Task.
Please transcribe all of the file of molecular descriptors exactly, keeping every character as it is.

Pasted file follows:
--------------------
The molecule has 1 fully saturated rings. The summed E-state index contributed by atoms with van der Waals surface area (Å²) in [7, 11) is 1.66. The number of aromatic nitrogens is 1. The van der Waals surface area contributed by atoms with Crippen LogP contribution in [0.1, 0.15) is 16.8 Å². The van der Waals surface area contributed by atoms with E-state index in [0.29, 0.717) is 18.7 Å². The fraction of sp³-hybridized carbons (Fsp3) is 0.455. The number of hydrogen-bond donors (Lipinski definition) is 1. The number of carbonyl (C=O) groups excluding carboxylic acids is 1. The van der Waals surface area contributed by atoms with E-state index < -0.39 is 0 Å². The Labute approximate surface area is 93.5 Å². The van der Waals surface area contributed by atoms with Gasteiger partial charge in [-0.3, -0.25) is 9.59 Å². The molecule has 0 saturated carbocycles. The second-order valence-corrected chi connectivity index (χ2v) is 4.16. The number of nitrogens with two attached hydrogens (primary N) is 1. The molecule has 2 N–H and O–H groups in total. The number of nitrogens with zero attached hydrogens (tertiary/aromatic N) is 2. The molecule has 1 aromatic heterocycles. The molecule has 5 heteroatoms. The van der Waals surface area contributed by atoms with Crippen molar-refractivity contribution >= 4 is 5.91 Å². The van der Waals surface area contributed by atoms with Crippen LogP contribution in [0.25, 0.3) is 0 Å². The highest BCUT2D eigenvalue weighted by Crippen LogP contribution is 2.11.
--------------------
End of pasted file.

The molecule has 1 fully saturated rings. The summed E-state index contributed by atoms with van der Waals surface area (Å²) in [7, 11) is 1.66. The number of aromatic nitrogens is 1. The van der Waals surface area contributed by atoms with Crippen LogP contribution in [0.1, 0.15) is 16.8 Å². The van der Waals surface area contributed by atoms with E-state index in [0.29, 0.717) is 18.7 Å². The fraction of sp³-hybridized carbons (Fsp3) is 0.455. The number of hydrogen-bond donors (Lipinski definition) is 1. The number of carbonyl (C=O) groups excluding carboxylic acids is 1. The van der Waals surface area contributed by atoms with E-state index < -0.39 is 0 Å². The Labute approximate surface area is 93.5 Å². The van der Waals surface area contributed by atoms with Gasteiger partial charge in [-0.3, -0.25) is 9.59 Å². The molecule has 0 saturated carbocycles. The second-order valence-corrected chi connectivity index (χ2v) is 4.16. The number of nitrogens with two attached hydrogens (primary N) is 1. The molecule has 2 N–H and O–H groups in total. The number of nitrogens with zero attached hydrogens (tertiary/aromatic N) is 2. The molecule has 1 aromatic heterocycles. The molecule has 5 heteroatoms. The van der Waals surface area contributed by atoms with Crippen molar-refractivity contribution >= 4 is 5.91 Å². The van der Waals surface area contributed by atoms with Crippen LogP contribution in [0.25, 0.3) is 0 Å². The highest BCUT2D eigenvalue weighted by Crippen LogP contribution is 2.11.